All About Jazz needs your help and we have a deal. Pay $20 and we'll hide those six pesky Google ads that appear on every page, plus this box and the slideout box on the right for a full year! You'll also fund website expansion.
Drummers aren't well-known for leading trio dates with piano and bass accompanimentRoy Haynes the notable exceptionbut Willie Jones III is not your typical drummer. Jones, who cut his chops on the West Coast in the cooperative group Black/Note and recorded with Horace Silver's quintet, made a name for himself in New York as a member of Roy Hargrove's band, playing with a deep-grooving swing that belied his youth.
On his first two dates as a leader, Straight Swingin' (2001) and Don't Knock The Swing (2003), he proved himself as both composer and small group leader, with ensembles that included horn players Sherman Irby, Steve Davis, Greg Tardy and Hargrove. On his third outing Jones has chosen to show off his swing in the context of two threesomes, one featuring pianist Eric Reed and bassist Dwayne Burno and, on two tracks, Willie Jones II (keys) and Mike Elizondo (bass).
Jones kicks off the set with a rhythmic reading of Cedar Walton's "Shoulders, playing with an unobtrusive but spirited swing behind Reed and Burno that recalls Billy Higgins' work with the composer's trio. Jones II and Elizondo are heard to good effect on a satisfying rendition of "Here's That Rainy Day, on which the leader demonstrates his impeccable brushwork. Reed and Burno return for the former's "The First Man, an easy swinger reminiscent of "Sweet and Lovely, on which the pianist delivers some moody Monkisms.
The leader picks things up with his Latin rhythms on Dizzy's "Con Alma a vehicle for a lyrical Burno bass solo and more swinging Reed pianoand then keeps things moving on an up-tempo performance of McCoy Tyner's "Inception that features the drummer's crisp exchanges with the blazing Reed. Jones II and Elizondo return for a beautiful interpretation of "I Heard A Forest Praying, a rarely heard gem popularized by Johnny Mathis. Quincy Jones' "Wail Bait finds Reed and Burno back, burning with a cool flame, fueled by Jones III's lively ride cymbal. The date concludes movingly with the spiritual "He Looked Beyond My Faults.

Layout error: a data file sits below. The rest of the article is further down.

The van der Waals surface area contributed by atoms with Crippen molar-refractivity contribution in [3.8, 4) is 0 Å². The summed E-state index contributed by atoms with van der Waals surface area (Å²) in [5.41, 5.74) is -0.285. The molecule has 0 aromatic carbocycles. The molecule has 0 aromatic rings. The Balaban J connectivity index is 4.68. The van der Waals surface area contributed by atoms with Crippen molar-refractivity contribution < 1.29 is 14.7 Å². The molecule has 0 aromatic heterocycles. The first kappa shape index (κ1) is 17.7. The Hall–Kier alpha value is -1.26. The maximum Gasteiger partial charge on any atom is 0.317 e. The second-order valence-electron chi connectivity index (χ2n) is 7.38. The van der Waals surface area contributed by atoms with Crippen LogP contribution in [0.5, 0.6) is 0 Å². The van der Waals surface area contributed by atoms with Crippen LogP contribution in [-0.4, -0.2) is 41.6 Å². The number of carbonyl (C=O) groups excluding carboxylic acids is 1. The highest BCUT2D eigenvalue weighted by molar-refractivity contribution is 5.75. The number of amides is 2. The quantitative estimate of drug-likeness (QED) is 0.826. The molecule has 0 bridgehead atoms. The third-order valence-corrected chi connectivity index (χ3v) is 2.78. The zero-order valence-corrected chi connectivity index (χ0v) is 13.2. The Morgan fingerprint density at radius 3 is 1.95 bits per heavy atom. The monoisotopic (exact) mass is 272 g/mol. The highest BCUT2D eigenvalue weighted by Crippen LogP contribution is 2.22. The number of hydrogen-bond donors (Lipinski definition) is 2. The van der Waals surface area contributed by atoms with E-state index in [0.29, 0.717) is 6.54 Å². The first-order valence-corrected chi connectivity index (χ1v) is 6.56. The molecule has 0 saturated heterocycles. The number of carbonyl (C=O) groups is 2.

Track Listing: Shoulder; Here's That Rainy Day; The First Man; Con Alma; Inception; I Heard A forest
Praying; Wail Bait; He Looked Beyond My Faults.
Personnel: Willie Jones III: drums; Eric Reed: piano; Dwayne Burno: bass; Willie Jones II: piano (2,6); Mike
Elizondo: bass (2,6); Shanti Mathews: guitar (6).
I was first exposed to jazz as a middle school band student. A college ensemble passed through and put on a concert for the band students (of which I was one). The level of mastery and musicianship blew me away, intimidated, and inspired me
I was first exposed to jazz as a middle school band student. A college ensemble passed through and put on a concert for the band students (of which I was one). The level of mastery and musicianship blew me away, intimidated, and inspired me. Try as I might, I was never able to achieve a high enough level of competency to perform at the level I was first and subsequently exposed to. Regardless, I was hooked on jazz and remain so to this day.